Tag Archives: reflection

Camino Day 6 – Writing from Santiago de Compostela.

Hola Amigos,

If you’re here to find the link to donate that’s here Do it in a dress – Camino Finisterre.

Here I am. Santiago de Compostela. Once again but this time different. This time complete. The final day in a trek that has added over 1,000kms to my legs, sent 28 girls to school and taught me about persistence, belief, charity, honesty, fear, bravery, courage, community (shin splints) and kindness. An adventure that asked me to stand bigger than I’ve stood in many years. An experience that has left a legacy, one that will shape every step I take as I move forward into the next chapter of this long life.

Today started early! We rose at 5.30am to walk through the early hours. After a mammoth 12 hour day yesterday we hoped to avoid this afternoon’s heat. Fortunately I lucked in with another dorm night where I could sleep through. This is no mean feat with at least 15 fellow walkers sharing the room. Thankfully there were no loud snorers or late night shufflers. I also had a bottom bunk and a night without a buddy on the top bunk eases the sleep situation. I’ve grown quite fond of the shared accommodation this camino. I’ve seen it as a personal challenge to be more amongst people. Also as a solo traveller the single rooms are not as affordable as they were when I walked with my sister and shared the cost.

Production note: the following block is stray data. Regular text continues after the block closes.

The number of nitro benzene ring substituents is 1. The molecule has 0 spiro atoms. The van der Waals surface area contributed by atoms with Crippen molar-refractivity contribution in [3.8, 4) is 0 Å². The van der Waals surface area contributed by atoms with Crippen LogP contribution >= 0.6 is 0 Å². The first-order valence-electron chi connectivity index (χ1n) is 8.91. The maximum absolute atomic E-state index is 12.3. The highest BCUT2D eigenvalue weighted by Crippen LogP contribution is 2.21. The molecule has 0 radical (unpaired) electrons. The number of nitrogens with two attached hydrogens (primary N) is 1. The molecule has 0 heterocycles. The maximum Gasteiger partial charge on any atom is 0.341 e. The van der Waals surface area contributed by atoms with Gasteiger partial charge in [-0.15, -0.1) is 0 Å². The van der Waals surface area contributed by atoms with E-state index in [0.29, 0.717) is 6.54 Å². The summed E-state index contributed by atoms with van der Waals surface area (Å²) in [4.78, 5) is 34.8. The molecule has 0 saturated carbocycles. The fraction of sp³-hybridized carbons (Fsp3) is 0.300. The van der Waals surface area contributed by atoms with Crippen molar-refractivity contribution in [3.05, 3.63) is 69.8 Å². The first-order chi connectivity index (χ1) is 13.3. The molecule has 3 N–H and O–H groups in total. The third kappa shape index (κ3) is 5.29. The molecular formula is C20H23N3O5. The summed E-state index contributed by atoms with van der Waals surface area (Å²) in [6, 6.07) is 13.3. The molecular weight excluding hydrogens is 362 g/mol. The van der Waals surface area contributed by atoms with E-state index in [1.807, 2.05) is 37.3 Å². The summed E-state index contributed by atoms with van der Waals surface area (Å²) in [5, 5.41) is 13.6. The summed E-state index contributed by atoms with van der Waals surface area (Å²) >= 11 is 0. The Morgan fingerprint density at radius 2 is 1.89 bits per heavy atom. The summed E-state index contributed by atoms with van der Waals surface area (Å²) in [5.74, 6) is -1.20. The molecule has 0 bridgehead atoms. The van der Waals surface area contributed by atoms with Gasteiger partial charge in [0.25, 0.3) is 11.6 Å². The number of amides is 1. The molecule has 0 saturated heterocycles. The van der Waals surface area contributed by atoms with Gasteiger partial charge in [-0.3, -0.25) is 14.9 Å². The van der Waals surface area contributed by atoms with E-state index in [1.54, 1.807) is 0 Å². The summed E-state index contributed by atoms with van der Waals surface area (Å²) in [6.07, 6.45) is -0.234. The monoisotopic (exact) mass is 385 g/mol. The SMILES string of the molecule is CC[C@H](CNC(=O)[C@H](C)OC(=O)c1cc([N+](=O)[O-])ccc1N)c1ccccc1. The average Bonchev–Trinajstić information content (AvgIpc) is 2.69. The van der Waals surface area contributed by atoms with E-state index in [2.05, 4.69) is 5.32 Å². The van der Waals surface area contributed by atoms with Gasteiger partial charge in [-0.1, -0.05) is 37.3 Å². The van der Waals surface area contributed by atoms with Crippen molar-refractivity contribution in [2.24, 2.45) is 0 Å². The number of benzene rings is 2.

As early leavers we do what is courteous for our fellow ‘roomies’ by taking our packs out of the room to organise them and get ourselves ready. There are a few things I’ve done differently this trip that I think are worth sharing if you’re reading and planning a camino! I have a small 40 litre pack. It’s enough, so much better in fact. The weight is about 5kgs. I have a sleeping sheet instead of a sleeping bag – brilliant. Less clothes, a truckload less toiletries and food wise I have an energy breakfast bar for each morning as well as regular salt stick tablets.

Another beautiful walk that started with hours of darkness. We walked under a sky full of stars, the Milky Way … it was magnificent. There was no need to break our stride looking for the ‘way’ today because it is well marked in reverse from Santa Marina. I’m glad yesterday’s hill is behind us. It’s a nice feeling to know that you took a few extra kms yesterday for today, those 46 kms mean only 43 today! Only – ha ha.

Breda and I walked together to our breakfast stop some 12kms from where we started this morning. It was the village and cafe where I first sat with Christian and wrote in his diary a few days before. It’s funny walking back where you’ve been as the villages already hold moments and memories. Breda and I swapped numbers here and arranged to catch up in Santiago for dinner. While we both like walking together the track is now light and on this last day I think walking alone is calling us both.

It’s quite magical to walk alone. To take the time to relish in being on the camino. To hear the sounds, feel the villages, smell the freshness – to simply be at one with yourself and the landscape. I had that also last time with my sister. We were able to intuitively know when and how to skip into aloneness or perhaps ‘oneness’ is a better description.

There was a great sense of accomplishment building as I walked closer and closer towards Santiago. Always mindful that I hadn’t quite made it … but deep down knowing I would. I felt the warmth of every ‘Buen camino’, ‘Buenos dias’, ‘Buenos Tardes’ … where else in the world will every single person you meet smile and wish you a good day or a good walk? It’s unique and I wonder what the world would be like if this courtesy was practiced daily. Smiles and greetings, no doubt they could change the world.